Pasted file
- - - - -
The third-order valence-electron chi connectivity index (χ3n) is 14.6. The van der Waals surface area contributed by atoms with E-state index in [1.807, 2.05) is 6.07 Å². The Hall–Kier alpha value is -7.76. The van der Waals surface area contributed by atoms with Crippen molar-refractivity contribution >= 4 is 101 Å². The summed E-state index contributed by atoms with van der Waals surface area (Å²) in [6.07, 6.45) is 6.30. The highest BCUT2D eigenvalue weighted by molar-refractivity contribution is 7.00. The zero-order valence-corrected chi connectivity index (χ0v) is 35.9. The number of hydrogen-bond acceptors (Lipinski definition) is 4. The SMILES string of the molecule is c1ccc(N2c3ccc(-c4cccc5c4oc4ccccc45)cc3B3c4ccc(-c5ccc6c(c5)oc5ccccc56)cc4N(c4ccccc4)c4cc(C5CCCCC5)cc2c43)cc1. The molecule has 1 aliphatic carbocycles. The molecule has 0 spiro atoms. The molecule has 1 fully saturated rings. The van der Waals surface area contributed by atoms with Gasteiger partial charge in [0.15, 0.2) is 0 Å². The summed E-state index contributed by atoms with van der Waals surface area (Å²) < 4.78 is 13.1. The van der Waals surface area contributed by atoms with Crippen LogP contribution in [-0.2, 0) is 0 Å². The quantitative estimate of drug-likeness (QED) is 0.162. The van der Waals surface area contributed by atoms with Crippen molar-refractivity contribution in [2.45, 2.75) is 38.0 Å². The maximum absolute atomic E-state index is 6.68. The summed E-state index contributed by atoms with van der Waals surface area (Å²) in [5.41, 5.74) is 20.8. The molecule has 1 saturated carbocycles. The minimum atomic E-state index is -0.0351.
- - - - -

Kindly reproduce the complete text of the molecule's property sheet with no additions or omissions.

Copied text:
The third-order valence-electron chi connectivity index (χ3n) is 14.6. The van der Waals surface area contributed by atoms with E-state index in [1.807, 2.05) is 6.07 Å². The Hall–Kier alpha value is -7.76. The van der Waals surface area contributed by atoms with Crippen molar-refractivity contribution >= 4 is 101 Å². The summed E-state index contributed by atoms with van der Waals surface area (Å²) in [6.07, 6.45) is 6.30. The highest BCUT2D eigenvalue weighted by molar-refractivity contribution is 7.00. The zero-order valence-corrected chi connectivity index (χ0v) is 35.9. The number of hydrogen-bond acceptors (Lipinski definition) is 4. The SMILES string of the molecule is c1ccc(N2c3ccc(-c4cccc5c4oc4ccccc45)cc3B3c4ccc(-c5ccc6c(c5)oc5ccccc56)cc4N(c4ccccc4)c4cc(C5CCCCC5)cc2c43)cc1. The molecule has 1 aliphatic carbocycles. The molecule has 0 spiro atoms. The molecule has 1 fully saturated rings. The van der Waals surface area contributed by atoms with Gasteiger partial charge in [0.15, 0.2) is 0 Å². The summed E-state index contributed by atoms with van der Waals surface area (Å²) < 4.78 is 13.1. The van der Waals surface area contributed by atoms with Crippen LogP contribution in [-0.2, 0) is 0 Å². The quantitative estimate of drug-likeness (QED) is 0.162. The van der Waals surface area contributed by atoms with Crippen molar-refractivity contribution in [2.45, 2.75) is 38.0 Å². The maximum absolute atomic E-state index is 6.68. The summed E-state index contributed by atoms with van der Waals surface area (Å²) in [5.41, 5.74) is 20.8. The molecule has 1 saturated carbocycles. The minimum atomic E-state index is -0.0351.